Self-published author sets her book locales in Myrtle Beach

Lyn Feola Rumage remembers the time a man she dated when she was in her 20s decided to take her to meet his family. “His mother greeted me with, ‘You know. We’re poor white trash,’” Lyn recalls, still mystified by the statement. “I never figured out why she said that except she didn’t think [her son and I] were meant for each other.”

The remark was the basis for Rumage’s first book, PWT, the chick-lit story of a nice girl who tries to reform a bad boy. When rejections from agents and publishers piled up, she chose the self-publishing route. The endeavor was a mild success, so she followed that 2009 undertaking in 2010 with Dizzy, a children’s book based on her childhood black spaniel-lab mix.

Lyn Rumage and her dog Charlie.

“I have loved, loved, loved telling stories and making them up,” she says, surrounded by her three dogs in her Surfside Beach home.

Self-publishing, though, is a hobby, so Rumage’s day job is director of marketing and business development for Heartland Hospice in Myrtle Beach. “I’ve been with Heartland for five years helping people,” she says.

In 2011 she steered her hobby in a new direction. “I love mysteries from Nancy Drew to [current ones.] I decided to try it. I thought ‘I can do this.’” The result was Myrtle Beach Mayhem. “It came together pretty easy,” she says but admits to one difficulty.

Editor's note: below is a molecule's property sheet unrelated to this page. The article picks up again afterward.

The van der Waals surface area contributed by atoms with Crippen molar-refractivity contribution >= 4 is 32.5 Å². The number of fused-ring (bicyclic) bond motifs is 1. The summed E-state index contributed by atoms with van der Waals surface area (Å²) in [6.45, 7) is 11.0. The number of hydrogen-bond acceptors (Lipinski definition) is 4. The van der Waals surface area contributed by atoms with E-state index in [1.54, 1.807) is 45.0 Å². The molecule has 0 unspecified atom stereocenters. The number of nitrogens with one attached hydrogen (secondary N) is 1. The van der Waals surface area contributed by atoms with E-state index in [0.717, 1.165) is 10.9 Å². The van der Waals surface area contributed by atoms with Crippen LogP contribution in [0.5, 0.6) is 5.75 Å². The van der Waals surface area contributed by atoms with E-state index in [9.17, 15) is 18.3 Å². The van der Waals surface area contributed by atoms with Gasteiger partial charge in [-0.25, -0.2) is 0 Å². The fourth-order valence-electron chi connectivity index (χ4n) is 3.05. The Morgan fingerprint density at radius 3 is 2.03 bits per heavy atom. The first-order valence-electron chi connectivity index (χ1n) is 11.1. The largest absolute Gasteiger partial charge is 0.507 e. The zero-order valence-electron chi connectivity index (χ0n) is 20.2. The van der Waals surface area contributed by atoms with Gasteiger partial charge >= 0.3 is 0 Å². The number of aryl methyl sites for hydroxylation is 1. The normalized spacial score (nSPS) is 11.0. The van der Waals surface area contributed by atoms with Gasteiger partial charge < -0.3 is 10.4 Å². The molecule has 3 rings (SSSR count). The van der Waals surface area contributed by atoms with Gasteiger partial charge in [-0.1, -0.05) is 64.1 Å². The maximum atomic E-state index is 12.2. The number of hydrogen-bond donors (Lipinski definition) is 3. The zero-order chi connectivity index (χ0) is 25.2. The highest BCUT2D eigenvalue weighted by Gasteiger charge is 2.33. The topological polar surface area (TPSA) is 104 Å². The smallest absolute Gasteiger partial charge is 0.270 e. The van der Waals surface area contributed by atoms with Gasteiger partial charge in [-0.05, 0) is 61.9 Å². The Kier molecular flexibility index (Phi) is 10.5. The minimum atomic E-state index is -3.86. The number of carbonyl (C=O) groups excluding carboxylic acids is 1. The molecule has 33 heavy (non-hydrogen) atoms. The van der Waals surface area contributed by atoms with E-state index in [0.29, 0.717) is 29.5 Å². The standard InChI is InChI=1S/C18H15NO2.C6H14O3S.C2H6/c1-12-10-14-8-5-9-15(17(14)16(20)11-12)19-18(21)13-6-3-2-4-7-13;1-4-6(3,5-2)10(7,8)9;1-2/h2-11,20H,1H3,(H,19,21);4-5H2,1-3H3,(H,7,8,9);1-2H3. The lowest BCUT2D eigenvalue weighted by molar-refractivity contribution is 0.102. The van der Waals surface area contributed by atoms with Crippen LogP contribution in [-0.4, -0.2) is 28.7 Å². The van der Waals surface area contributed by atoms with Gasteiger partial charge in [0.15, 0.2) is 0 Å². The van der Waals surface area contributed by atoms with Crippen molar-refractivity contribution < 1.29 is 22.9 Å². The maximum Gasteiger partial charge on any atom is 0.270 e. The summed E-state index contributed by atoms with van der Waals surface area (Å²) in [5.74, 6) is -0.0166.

“Proofreading without a shadow of a doubt.” She solved the dilemma by enlisting four friends to read for accuracy.

Sales were steady, so in 2014 she wrote Myrtle Beach Madness, and now in 2017 Missing in Myrtle Beach is available. Her fourth in the Myrtle Beach Mysteries series, Magic in Myrtle Beach, is in the works.

“It’s about how people meet online──the wonderful and the not so wonderful of it,” she says.

She does research as necessary but is careful about naming specific places and businesses. Some high-profile names mentioned are the SkyWheel, Surfside Beach pier, Joe White Avenue and some Grand Strand hotels. The biggest obstacle writing mysteries set in Myrtle Beach is balancing the beauty of the area and the people with crime, she says. “The people are wonderful, and there are fun things here, but bad stuff happens everywhere.”

Rumage’s fascination with Myrtle Beach stems from her family’s vacations along the Grand Strand. Those stopped when she was 10 and her father passed away. “I always wanted to live here,” she says.

“People here are very, very welcoming.” She and her husband, Rich, married in 2005 and moved to Surfside Beach in 2007.

A Ridgefield Park, N.J. native, Rumage, 51, explains she debated whether to major in journalism or veterinary science when she entered Michigan State University. Despite her love for animals, “Journalism was calling me more,” she says. Upon graduation she moved back to New Jersey and wrote for newspapers there and another in Savannah, Ga., but declining newspaper circulation, motivated her to seek other employment.